Colorado State newspaper crusades for open meetings, greater transparency from university

Student Press Law Center: Colorado State University’s student government may have broken state transparency laws by trying to kick student reporters out of the student body president’s impeachment hearing. The incident adds to an ongoing perceived lack of transparency from the university’s student government and administration.

Erin Douglas, the editor-in-chief of The Rocky Mountain Collegian, spoke at the Sept. 13 meeting to dissuade the Associated Students of Colorado State University in Fort Collins from kicking out the media. She later published a letter from the editor arguing that doing so would have been illegal under the state’s Sunshine Law.

“The student body deserves to know why their student body president might be impeached,” she wrote.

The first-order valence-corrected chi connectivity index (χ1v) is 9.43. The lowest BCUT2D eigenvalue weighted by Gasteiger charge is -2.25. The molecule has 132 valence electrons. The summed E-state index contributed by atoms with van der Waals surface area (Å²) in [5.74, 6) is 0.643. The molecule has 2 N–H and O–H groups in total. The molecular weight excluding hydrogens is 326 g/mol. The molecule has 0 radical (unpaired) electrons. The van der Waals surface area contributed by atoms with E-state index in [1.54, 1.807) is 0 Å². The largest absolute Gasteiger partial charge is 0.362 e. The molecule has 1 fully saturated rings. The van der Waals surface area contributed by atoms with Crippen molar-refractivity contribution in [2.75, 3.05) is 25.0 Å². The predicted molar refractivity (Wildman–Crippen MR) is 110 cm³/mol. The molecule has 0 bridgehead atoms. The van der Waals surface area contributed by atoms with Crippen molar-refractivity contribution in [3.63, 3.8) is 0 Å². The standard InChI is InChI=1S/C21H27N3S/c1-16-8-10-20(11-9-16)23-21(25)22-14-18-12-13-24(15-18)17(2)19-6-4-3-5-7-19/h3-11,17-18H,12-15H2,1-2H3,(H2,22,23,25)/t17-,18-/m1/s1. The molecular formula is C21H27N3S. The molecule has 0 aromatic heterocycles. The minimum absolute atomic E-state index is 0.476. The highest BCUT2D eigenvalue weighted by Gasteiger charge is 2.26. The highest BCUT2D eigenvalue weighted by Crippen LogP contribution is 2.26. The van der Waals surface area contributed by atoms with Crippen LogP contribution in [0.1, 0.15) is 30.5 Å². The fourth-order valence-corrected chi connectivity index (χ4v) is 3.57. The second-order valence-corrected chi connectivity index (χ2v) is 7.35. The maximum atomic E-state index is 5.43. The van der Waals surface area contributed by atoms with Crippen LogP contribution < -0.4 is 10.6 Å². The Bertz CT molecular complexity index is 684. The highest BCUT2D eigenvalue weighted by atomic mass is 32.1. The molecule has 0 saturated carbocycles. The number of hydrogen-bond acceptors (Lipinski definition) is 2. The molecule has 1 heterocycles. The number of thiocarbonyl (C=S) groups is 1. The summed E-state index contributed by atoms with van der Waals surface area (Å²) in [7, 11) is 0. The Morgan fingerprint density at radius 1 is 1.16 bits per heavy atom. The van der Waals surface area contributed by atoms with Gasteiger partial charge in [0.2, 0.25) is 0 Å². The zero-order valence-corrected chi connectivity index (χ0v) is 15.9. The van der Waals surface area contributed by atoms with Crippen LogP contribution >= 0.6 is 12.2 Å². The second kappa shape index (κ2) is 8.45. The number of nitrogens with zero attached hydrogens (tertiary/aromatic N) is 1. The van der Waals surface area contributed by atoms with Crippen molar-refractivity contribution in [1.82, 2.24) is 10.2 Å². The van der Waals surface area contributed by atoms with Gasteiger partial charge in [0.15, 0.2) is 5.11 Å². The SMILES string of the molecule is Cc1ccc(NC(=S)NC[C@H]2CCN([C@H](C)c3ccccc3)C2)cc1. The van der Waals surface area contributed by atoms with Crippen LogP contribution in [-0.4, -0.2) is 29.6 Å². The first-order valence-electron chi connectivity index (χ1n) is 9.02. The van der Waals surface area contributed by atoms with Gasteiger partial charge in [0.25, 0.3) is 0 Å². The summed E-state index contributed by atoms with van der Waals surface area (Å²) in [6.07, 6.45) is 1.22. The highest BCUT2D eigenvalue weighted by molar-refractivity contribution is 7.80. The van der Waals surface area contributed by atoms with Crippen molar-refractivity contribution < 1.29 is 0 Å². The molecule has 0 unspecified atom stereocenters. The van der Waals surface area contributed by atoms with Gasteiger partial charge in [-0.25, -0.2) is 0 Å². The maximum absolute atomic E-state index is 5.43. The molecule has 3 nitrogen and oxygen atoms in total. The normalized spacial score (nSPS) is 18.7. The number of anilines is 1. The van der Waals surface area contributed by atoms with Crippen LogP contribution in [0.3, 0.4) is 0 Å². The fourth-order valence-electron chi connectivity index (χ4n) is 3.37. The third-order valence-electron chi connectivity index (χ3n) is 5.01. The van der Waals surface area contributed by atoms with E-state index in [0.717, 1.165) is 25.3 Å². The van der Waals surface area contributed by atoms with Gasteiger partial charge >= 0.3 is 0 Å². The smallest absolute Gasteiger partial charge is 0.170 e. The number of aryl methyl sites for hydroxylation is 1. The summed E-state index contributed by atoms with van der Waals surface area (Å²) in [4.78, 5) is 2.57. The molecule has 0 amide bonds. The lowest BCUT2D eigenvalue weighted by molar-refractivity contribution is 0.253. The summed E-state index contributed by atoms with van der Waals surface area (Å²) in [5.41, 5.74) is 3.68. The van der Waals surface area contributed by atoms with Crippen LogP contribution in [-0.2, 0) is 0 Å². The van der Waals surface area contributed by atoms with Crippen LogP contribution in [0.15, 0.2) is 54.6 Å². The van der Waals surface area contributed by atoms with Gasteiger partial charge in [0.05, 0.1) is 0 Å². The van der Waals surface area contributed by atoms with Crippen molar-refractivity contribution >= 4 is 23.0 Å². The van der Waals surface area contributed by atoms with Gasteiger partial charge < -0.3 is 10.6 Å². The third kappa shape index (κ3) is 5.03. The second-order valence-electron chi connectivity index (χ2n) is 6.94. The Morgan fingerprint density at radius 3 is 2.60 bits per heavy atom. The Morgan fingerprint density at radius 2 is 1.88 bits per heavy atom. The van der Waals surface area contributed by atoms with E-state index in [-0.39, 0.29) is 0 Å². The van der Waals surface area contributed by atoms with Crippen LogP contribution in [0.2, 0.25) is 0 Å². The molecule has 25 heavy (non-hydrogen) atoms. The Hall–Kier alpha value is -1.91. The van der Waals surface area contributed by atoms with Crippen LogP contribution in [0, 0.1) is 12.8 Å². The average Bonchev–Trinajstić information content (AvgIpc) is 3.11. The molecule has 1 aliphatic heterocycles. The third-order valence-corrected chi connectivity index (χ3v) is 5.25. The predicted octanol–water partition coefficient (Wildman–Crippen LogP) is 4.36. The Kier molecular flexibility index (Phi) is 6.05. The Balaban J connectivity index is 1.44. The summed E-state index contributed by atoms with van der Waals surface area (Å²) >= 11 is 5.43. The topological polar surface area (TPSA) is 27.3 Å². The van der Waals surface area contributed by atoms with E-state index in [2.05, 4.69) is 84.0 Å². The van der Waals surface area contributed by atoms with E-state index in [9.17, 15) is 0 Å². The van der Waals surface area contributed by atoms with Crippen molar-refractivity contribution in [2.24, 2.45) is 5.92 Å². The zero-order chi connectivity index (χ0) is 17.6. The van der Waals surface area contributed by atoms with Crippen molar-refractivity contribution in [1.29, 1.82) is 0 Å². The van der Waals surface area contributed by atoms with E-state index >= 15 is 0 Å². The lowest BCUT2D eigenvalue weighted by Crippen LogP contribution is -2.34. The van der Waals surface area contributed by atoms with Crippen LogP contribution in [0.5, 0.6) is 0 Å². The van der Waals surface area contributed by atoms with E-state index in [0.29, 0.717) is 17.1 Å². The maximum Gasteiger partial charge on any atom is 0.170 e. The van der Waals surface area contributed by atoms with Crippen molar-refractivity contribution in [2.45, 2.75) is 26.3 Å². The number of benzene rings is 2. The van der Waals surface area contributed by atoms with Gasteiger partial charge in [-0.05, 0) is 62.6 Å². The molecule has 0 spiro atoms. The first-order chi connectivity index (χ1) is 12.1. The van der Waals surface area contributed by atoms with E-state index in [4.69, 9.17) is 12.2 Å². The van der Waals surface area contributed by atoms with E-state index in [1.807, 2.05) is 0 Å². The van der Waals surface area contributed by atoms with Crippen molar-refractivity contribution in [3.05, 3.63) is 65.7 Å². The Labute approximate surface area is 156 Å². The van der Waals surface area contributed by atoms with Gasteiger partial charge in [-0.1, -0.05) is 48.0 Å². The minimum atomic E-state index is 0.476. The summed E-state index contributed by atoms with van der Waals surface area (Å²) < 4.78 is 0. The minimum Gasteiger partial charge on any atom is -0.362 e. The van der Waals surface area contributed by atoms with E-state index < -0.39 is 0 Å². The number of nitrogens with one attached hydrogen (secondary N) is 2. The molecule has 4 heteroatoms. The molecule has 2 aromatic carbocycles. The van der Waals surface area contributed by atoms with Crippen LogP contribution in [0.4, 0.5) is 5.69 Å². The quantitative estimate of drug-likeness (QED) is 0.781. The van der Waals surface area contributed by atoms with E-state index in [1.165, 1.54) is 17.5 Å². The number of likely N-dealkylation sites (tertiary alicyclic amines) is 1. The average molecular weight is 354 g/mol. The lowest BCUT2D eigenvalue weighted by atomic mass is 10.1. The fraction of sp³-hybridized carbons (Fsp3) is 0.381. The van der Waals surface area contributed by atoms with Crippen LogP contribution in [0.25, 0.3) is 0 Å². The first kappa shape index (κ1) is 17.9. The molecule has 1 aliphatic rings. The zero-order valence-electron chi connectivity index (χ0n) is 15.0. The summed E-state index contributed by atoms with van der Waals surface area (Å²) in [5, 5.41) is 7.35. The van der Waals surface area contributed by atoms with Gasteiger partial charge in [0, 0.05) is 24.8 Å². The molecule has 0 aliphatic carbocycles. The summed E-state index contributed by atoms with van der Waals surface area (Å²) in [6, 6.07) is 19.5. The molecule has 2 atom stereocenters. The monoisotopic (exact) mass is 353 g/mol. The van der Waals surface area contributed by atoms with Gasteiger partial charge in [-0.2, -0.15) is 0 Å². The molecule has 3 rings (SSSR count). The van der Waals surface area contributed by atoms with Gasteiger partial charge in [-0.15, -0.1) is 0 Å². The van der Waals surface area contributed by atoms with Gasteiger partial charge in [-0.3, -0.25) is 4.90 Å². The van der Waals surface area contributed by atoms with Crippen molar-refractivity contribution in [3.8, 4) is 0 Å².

The Collegian reported that although the senate chose not to go into the closed session because of her speech, they debated what to do with legal advice from the university’s General Counsel. The university claimed, contrary to Douglas, that ASCSU is not a state public body and thus is not subject to the law requiring state public bodies to hold open meetings. It also claimed that they may actually be legally required to keep the meeting closed because it is a personnel matter.

Connor Cheadle, a student senator who signed the impeachment petition, told The CollegianASCSU wasn’t trying to hide anything. “We don’t know what we can or we can’t say,” he said. “We don’t know what we can express because we don’t know if it’s legal or not.”

The Collegian has obtained legal counsel from the Colorado Freedom of Information Coalition, which sent a letter to the General Counsel’s office Sept. 28 urging them to advise ASCSU that it would be illegal for them to go into a closed executive session for an impeachment hearing.

Visit Student Press Law Center for more.

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